Social media algorithms have enforced a mind-numbing sameness across the music world – pose for the camera, post a few seconds of playing a crowded rave. But not so on DJ Stingray’s feed. It’s time for ear mites. No, not metaphorically — like actual parasitic mites.

Now this is how you should use Instagram’s Reels feature. Also, for any of you bending over backwards to satisfy the algorithm, look at those none-too-shabby playcounts. It apparently started about three weeks ago, with an animation of how your body heals wounds set to Xosar’s enchanting 2014 cut “Bleed Into Dreams.” (I never get tired of Sheela’s music…)

From there, the Detroit-born, Berlin-based Drexicya veteran has kept going, and if you think I’m just posting this in the hopes of publicly prodding Sherard to keep this up, you know me so well…

Next we head under the microscope for some close-up footage of ear mites under the microscope, perfectly paired with Autechre’s “Teartear,” the 1994 Warp classic (which in turn sounds a lot closer to Detroit techno and electronic roots).

I don’t have words for how much I love this, but it also introduces us to the account tardibabe if you haven’t seen it before. That’s Montreal microbiologist Chloé Svard – you can read an interview on And yes, if your first thought was “hey, those look like parasitic Otodectes cynotis, as found in animals and definitely not something you want in your ear,” then either you’re also a microbiologist or veterinarian or you… Googled “ear mites humans” like I did. But total instacrush. I mean the mites; I guess the microbiologist is okay, too.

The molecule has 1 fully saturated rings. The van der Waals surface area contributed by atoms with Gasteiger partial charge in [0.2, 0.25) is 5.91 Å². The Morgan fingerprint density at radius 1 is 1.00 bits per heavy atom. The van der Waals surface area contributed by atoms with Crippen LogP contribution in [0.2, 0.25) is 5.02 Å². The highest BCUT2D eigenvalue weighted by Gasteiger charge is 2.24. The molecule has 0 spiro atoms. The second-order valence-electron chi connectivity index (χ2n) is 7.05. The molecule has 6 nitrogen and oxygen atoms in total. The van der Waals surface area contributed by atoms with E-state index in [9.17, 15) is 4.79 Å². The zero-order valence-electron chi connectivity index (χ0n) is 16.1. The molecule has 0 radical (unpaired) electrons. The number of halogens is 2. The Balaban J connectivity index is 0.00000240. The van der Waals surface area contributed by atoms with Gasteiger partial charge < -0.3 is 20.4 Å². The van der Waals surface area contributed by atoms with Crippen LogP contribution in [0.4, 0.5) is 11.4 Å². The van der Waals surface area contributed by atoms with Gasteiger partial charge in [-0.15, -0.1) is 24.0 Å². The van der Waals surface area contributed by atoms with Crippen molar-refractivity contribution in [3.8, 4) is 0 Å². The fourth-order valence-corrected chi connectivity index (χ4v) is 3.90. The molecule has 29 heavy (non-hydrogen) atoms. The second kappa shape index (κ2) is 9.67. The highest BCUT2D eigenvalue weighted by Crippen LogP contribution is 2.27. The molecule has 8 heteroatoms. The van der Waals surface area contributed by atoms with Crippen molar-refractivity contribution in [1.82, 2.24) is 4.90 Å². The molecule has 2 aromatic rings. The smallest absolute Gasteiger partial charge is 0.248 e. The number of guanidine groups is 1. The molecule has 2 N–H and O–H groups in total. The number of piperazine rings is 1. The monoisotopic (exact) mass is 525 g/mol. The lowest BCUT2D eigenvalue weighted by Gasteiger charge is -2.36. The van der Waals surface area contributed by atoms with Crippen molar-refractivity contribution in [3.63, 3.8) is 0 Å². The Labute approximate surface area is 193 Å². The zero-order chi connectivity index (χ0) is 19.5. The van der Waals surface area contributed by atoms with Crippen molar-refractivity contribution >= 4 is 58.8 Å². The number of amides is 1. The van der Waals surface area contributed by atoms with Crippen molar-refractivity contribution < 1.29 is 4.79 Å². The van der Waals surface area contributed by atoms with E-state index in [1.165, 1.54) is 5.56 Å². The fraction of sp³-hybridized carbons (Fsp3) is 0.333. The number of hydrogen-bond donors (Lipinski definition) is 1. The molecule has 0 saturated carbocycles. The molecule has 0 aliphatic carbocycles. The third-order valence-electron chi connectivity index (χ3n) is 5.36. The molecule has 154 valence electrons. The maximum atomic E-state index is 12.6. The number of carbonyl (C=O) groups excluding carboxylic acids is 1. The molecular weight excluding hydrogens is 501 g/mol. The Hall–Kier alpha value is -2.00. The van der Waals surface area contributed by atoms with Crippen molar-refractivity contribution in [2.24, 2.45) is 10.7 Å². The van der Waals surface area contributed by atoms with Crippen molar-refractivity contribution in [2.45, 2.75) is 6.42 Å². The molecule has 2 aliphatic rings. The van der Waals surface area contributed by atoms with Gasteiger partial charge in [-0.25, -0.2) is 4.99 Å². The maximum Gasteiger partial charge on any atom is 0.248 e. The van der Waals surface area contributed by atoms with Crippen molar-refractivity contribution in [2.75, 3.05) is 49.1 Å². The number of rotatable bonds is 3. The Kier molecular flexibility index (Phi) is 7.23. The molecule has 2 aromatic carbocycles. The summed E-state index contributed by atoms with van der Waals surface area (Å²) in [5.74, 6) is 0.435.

The latest entry is even better – the pounding groove of Endlec’s “Repeat Offender” meets an animation of sacromeres the microanatomical unit of muscle fiber.

How’s that for meta on Meta? You’re watching the animation of what happens at the smallest unit of your muscles when you dance to techno while you listen to a techno soundtrack.

Also, I’ve just noticed that you can sing along to the bassline with “Sar-co-mere … works” so that’s what happens in my brain.

These videos are too short; we need more. I hope Stingray is trending on TikTok with them. But for a longer fix, head back to 2021 and Singray’s exceptional Molecular Level Solutions, which also had a fantastic video:

And you can make your own pairings with YouTube on mute and Singray’s excellent 2022 LP, for instance: